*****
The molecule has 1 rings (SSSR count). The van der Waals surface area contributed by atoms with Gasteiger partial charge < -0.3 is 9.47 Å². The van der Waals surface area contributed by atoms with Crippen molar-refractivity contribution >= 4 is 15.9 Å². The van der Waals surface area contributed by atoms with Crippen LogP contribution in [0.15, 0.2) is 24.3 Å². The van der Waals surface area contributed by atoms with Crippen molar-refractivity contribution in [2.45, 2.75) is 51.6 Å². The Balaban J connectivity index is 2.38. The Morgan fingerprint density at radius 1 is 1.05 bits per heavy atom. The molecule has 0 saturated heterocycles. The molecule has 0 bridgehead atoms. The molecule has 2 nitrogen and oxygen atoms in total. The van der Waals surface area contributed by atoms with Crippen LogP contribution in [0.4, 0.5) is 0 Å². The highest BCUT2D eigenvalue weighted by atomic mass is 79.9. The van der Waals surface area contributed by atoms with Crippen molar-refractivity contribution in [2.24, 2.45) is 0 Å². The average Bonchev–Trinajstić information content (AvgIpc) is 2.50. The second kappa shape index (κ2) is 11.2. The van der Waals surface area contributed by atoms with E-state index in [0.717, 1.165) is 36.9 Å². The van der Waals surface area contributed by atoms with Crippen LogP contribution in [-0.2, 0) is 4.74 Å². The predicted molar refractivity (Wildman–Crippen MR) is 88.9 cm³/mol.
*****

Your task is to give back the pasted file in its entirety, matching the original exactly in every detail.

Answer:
The molecule has 1 rings (SSSR count). The van der Waals surface area contributed by atoms with Gasteiger partial charge < -0.3 is 9.47 Å². The van der Waals surface area contributed by atoms with Crippen molar-refractivity contribution >= 4 is 15.9 Å². The van der Waals surface area contributed by atoms with Crippen LogP contribution in [0.15, 0.2) is 24.3 Å². The van der Waals surface area contributed by atoms with Crippen molar-refractivity contribution in [2.45, 2.75) is 51.6 Å². The Balaban J connectivity index is 2.38. The Morgan fingerprint density at radius 1 is 1.05 bits per heavy atom. The molecule has 0 saturated heterocycles. The molecule has 0 bridgehead atoms. The molecule has 2 nitrogen and oxygen atoms in total. The van der Waals surface area contributed by atoms with Crippen LogP contribution in [0.4, 0.5) is 0 Å². The highest BCUT2D eigenvalue weighted by atomic mass is 79.9. The van der Waals surface area contributed by atoms with Crippen molar-refractivity contribution in [2.24, 2.45) is 0 Å². The average Bonchev–Trinajstić information content (AvgIpc) is 2.50. The second kappa shape index (κ2) is 11.2. The van der Waals surface area contributed by atoms with E-state index in [0.717, 1.165) is 36.9 Å². The van der Waals surface area contributed by atoms with Crippen LogP contribution in [-0.2, 0) is 4.74 Å². The predicted molar refractivity (Wildman–Crippen MR) is 88.9 cm³/mol.